Little focus has been placed on the specific roles of the consultant’s quantity surveyor and contractor’s quantity surveyor regarding their ethical actions. With the use of a questionnaire survey, this research identifies the ethical pressures, unethical temptations and the frequency of unethical behaviour that differing groups of quantity surveyors have witnessed in the UK construction industry.
Fraudulent and corrupt practices are a worldwide phenomenon within the construction industry. Tender collusion, price fixing, subcontractor bribes, and overbilling have all been found to occur at project level. These practices not only have deleterious effects on morale, integrity and trust, but also financial implications that can extend into the trillions of pounds.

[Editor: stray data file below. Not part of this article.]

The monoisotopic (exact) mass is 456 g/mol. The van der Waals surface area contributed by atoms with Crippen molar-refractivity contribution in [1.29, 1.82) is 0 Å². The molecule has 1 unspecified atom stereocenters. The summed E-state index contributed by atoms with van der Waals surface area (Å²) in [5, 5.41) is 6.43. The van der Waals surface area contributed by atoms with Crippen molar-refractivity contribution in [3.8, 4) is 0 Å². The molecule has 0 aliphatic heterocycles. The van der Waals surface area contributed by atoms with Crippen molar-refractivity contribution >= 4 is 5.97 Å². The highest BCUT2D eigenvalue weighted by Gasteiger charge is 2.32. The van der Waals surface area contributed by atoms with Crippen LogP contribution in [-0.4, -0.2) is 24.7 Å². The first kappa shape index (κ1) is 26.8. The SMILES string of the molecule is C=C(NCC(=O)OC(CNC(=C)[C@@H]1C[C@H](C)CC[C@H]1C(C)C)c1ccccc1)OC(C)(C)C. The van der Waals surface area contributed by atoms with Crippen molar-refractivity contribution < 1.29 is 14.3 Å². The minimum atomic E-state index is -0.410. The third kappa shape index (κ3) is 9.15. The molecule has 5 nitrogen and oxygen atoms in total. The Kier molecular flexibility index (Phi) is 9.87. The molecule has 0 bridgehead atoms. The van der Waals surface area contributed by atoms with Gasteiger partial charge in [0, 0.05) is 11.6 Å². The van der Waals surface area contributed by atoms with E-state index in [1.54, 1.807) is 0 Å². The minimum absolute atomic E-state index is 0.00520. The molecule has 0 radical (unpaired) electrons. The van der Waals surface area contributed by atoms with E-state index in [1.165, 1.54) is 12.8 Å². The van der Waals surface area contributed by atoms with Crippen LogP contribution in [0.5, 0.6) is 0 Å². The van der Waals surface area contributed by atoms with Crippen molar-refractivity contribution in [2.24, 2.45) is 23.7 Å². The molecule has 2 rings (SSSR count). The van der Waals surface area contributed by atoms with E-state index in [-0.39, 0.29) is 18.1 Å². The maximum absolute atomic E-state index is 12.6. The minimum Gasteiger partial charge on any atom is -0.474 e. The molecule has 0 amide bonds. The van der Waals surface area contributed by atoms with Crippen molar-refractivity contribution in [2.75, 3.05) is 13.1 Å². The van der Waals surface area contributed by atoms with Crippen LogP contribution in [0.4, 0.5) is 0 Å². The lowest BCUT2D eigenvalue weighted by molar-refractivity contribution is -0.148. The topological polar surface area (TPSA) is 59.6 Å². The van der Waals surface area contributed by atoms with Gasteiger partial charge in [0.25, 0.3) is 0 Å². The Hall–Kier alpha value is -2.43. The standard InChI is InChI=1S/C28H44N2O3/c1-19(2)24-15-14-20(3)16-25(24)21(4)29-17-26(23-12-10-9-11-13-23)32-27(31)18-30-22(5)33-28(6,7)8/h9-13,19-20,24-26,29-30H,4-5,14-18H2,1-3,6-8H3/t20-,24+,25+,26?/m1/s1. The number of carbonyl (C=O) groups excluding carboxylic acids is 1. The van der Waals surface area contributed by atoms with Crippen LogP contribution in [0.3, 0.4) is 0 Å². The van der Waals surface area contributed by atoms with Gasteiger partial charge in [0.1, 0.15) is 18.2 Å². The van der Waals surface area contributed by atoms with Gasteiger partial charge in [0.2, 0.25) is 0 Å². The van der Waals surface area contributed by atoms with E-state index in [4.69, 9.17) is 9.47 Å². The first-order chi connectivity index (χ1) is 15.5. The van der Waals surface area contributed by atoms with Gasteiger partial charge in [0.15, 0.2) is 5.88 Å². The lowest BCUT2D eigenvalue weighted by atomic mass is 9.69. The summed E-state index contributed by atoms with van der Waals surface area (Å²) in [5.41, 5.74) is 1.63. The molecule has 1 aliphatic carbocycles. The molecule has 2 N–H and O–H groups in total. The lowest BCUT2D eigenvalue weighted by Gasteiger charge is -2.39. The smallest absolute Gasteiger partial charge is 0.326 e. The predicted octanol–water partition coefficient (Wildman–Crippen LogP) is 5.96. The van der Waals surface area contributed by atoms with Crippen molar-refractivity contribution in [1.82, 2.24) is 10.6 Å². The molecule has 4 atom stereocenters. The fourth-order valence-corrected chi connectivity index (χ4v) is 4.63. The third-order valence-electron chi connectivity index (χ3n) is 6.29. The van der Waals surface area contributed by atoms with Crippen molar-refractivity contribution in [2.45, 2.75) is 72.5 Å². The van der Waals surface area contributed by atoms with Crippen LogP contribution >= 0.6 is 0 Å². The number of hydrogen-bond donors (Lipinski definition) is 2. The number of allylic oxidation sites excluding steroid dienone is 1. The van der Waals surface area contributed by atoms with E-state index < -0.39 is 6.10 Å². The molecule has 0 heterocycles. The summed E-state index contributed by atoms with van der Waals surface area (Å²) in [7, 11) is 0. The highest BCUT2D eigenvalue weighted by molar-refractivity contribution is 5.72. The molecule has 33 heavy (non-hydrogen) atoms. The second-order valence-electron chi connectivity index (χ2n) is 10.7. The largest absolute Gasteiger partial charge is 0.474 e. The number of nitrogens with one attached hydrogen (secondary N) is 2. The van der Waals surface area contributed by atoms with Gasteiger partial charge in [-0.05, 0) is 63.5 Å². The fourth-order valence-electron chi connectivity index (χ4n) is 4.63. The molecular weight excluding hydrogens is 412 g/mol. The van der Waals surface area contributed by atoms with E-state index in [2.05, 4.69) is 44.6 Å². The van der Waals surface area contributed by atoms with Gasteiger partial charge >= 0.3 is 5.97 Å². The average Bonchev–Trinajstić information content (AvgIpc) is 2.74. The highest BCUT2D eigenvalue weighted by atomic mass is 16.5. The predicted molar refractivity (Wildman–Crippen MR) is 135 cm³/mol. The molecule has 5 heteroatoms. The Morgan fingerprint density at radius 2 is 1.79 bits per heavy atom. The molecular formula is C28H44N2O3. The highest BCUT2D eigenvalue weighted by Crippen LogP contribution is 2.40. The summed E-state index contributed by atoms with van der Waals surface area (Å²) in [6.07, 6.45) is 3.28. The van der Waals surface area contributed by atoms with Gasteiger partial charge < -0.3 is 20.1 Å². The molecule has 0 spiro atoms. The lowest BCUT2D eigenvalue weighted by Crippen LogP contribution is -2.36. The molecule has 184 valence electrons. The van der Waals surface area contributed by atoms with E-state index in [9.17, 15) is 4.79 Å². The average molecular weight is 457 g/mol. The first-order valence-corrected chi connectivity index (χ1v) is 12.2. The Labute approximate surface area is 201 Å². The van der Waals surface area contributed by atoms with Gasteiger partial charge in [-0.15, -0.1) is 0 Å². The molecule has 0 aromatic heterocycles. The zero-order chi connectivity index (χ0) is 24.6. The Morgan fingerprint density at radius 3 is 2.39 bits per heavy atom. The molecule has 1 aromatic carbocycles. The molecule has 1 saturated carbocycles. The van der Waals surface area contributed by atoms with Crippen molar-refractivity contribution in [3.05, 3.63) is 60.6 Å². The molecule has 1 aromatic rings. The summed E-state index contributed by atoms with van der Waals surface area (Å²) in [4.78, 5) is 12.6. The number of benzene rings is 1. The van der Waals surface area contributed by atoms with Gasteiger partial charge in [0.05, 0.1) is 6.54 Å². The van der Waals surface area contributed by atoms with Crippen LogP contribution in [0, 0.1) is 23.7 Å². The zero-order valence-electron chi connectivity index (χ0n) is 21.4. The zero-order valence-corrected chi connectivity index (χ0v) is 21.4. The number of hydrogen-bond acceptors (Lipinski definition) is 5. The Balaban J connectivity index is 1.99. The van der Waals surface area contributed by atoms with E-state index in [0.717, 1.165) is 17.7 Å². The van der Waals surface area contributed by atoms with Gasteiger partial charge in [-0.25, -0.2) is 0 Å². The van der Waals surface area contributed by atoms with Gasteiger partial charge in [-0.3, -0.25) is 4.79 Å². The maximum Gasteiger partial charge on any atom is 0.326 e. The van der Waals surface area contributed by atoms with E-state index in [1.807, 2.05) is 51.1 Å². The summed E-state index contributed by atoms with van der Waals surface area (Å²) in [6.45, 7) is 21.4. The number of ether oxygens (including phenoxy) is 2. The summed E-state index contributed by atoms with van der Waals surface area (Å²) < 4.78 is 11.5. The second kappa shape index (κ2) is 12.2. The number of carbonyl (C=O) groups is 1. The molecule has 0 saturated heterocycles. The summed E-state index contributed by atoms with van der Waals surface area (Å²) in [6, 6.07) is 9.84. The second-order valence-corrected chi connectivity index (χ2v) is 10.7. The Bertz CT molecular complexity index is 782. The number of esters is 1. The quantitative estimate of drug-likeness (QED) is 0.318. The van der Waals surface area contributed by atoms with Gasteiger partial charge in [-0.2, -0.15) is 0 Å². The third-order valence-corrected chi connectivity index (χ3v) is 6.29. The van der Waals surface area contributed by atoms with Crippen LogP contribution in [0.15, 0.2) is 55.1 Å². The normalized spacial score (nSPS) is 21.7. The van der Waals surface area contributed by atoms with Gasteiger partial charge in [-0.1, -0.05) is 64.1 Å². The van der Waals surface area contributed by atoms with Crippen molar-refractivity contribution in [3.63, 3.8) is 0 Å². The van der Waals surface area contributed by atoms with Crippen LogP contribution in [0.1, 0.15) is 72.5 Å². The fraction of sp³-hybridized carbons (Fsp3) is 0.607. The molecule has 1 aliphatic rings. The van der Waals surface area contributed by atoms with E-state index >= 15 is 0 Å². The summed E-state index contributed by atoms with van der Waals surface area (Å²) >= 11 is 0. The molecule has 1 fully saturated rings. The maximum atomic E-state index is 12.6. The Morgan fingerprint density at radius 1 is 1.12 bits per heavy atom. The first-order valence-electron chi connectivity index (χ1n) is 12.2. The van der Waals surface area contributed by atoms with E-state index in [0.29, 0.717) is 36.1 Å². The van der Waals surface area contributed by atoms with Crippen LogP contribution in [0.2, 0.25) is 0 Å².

The main conclusions drawn from this study are: (1) there was no statistical significance found between the contractor’s quantity surveyor and consultant’s quantity surveyor regarding the extent of pressure exerted from their employer to engage in unethical practices; (2) there was no statistical significance found between the contractor’s quantity surveyor and consultant’s quantity surveyor regarding the temptation to act unethically; and (3) the contractor’s quantity surveyor was more frequently found to have witnessed unethical practices when compared to the consultant’s quantity surveyor.
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